OSU-OKC received funding to create a veteran emergency loan program. The program will provide up to $300 in emergency loans to veterans coping with personal emergencies such as car repairs, job loss, housing needs and unforeseen medical bills. The program will begin in the spring 2014. OSU-OKC also received an estate gift to create scholarships for veteran students in the Nurse Science program from Lois Johnson in memory of Army veteran Fred H. Johnson. OSU-OKC's Veterans' Services Center provides a place for veterans to gather and socialize with each other. Veterans have access to a study hall and resources regarding their VA benefits, as well as the opportunity to seek assistance from a readjustment counselor who visits campus once a week. The Veterans' Services Center currently serves more than 400 veterans, including veterans from the Vietnam War through Operation Iraqi Freedom and Operation Enduring Freedom. For the fifth year in a row, GI Jobs magazine named OSU-OKC in its list of military-friendly schools. The honor places OSU-OKC in the top 15 percent of nationwide institutions serving veterans.

  
RSU Logo
RSU GRANT
  

OneOK - $135,000

 

Rogers State University has received funding for the purchase of a natural gas generator for the new RSU Student Dining Hall under construction at the Claremore campus. The university will purchase the generator to provide an emergency backup power source with the capacity to maintain power, heat, air and light operations for the building's basement shelter. The generator also will serve the dining hall's food preparation and storage systems. The 17,300-square-foot, two-story dining hall will include an open dining space with capacity to serve up to 1,000 students, kitchen facilities and a basement/storm shelter that can provide protection during severe storms. The $5 million facility will open for the fall 2014 semester.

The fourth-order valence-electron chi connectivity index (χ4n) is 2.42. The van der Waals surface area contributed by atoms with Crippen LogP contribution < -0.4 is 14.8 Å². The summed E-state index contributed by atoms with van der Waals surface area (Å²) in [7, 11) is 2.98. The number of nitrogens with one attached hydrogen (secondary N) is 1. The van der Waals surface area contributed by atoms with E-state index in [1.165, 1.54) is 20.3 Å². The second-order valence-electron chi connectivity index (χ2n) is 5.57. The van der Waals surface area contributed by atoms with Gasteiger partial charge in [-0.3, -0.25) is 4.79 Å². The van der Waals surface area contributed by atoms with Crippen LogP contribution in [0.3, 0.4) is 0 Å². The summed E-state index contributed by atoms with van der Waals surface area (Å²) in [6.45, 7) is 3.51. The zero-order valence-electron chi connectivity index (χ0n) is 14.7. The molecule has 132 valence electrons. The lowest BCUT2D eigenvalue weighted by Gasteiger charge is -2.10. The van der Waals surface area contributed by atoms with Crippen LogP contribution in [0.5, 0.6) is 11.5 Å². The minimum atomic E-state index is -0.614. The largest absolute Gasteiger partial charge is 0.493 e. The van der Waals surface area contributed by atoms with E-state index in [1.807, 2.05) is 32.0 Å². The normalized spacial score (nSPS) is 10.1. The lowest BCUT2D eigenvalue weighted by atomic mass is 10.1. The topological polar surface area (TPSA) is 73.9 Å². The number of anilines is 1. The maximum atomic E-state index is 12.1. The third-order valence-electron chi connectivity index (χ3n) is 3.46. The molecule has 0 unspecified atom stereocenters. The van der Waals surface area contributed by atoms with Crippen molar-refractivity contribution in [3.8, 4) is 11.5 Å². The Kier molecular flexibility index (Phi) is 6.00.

OSUIT GRANT

 

US Department of Labor - $2.75 million

 

OSUIT received funding to help further the Career Pathways for Adult Workers project through an advanced manufacturing grant. The OSUIT was the only institution in Oklahoma to be awarded money from the Labor grants.

OSUIT Career Pathways for Adult Workers provides participants with academic and student support so they can enter, retain and complete workforce training. The grant allows for the expansion of the program to include night and weekend classes and lab offerings, as well as add blended learning through online offerings of select courses.

US Department of Labor - $1.67 million

OSUIT also received funding for an Orthotic and Prosthetic program through a consortium grant with five other colleges. The total grant of $11.2 million will allow the five colleges to focus on recruitment and retention and provide a way to give credit to students for prior learning experiences and military vocations. The grant also seeks to create innovative online learning opportunities, accelerate training pathways, support job placement and develop stackable credentials.

The awards are part of the Trade Adjustment Assistance Community College and Career Training grant program, which is a $2 billion multiyear federal initiative designed to expand targeted training programs for unemployed workers. The federal grant money helps the development and expansion of training programs in partnership with local employers.